Henry Ford wasn’t just the founder of the Ford brand. He was also an inventor. He once made a whole suit made from soybean fiber. He even built a prototype automobile made partially from soybeans in 1941. Later, when oil prices dropped after World War II, the Ford brand explored ways to produce a car that was both made and ran from petroleum parts.
The company revived this interest decades later in 2007. Automakers integrated soy into the headrests, seat backs, and cushions for the Ford Mustang. It also used tree fibers in place of fiberglass for the windows of several Lincoln automobiles. Furthermore, the coin trays in some Ford cars have been made from recycled, shredded paper currency.
In 2016, the Ford brand is attempting a similar feat once again. Engineers are working on a project to make seat cushion foams out of carbon dioxide. This is a huge change, considering that most car parts are still made from plastic, which are created from fossil fuels. This means even hybrid and electric vehicles are made from non-renewable sources.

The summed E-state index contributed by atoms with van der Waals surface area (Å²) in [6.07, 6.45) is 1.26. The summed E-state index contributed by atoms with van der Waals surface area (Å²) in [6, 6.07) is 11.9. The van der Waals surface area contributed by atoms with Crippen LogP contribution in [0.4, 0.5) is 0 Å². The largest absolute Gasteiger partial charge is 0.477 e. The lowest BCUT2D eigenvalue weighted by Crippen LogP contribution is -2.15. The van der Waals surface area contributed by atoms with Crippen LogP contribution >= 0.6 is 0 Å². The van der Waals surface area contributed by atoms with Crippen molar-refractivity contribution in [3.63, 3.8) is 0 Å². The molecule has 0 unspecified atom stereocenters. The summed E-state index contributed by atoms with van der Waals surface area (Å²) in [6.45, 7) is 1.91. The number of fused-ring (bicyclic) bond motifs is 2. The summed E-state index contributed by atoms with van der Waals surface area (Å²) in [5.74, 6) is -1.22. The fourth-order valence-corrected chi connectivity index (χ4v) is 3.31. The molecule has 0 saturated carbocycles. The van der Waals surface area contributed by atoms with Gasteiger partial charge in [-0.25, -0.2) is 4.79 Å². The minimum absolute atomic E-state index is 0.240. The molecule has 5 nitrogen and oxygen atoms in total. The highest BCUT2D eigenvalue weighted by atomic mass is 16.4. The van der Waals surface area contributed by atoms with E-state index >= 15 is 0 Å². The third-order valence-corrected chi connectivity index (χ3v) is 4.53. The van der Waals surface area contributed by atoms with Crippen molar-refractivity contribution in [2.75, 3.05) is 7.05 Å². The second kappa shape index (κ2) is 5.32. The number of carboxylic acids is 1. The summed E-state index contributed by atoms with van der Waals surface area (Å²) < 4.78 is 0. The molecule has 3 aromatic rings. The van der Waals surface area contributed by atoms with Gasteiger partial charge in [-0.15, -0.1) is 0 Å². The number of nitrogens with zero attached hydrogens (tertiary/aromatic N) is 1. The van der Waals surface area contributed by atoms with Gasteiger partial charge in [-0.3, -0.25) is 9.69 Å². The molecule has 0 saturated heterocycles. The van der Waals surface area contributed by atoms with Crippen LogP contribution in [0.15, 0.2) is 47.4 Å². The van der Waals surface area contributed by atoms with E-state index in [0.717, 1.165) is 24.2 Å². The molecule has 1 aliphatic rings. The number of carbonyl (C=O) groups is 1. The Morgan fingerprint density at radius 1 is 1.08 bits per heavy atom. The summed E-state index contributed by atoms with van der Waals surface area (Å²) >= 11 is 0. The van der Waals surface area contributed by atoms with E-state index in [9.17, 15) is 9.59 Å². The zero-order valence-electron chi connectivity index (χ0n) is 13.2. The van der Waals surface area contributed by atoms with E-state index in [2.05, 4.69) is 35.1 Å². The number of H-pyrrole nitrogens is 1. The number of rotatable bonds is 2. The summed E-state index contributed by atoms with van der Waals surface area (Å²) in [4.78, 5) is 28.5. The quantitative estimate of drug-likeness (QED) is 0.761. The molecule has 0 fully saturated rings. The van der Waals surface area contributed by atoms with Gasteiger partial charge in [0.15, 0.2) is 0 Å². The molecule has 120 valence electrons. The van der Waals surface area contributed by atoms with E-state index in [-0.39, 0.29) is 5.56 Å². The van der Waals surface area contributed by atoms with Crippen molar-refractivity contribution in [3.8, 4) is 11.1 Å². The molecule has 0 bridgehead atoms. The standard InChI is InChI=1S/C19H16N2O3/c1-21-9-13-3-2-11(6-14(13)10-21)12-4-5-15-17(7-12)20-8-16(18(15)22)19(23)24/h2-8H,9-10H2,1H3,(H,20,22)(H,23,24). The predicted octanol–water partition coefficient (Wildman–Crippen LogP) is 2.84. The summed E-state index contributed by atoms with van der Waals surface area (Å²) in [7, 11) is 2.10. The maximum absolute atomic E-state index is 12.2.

For this project, the Ford company has teamed with Novomer, a company that collects carbon dioxide produced from factories. When a carbon dioxide solution is mixed with water, the resulting mixture expands and becomes a sponge-like material. It’s not dense enough to be used as a cushion, but that can be fixed with some work. A Ford spokesperson said that the goal is to have the carbon dioxide foam in Ford vehicles within five years.
Imagine vehicles such as the brawny 2016 Ford F-150 having a soft seat cushion made from recycled carbon dioxide. Feel free to visit Folsom Lake Ford and speak with a representative at our Ford dealership near Roseville to learn more about what’s in store for future Ford vehicles.
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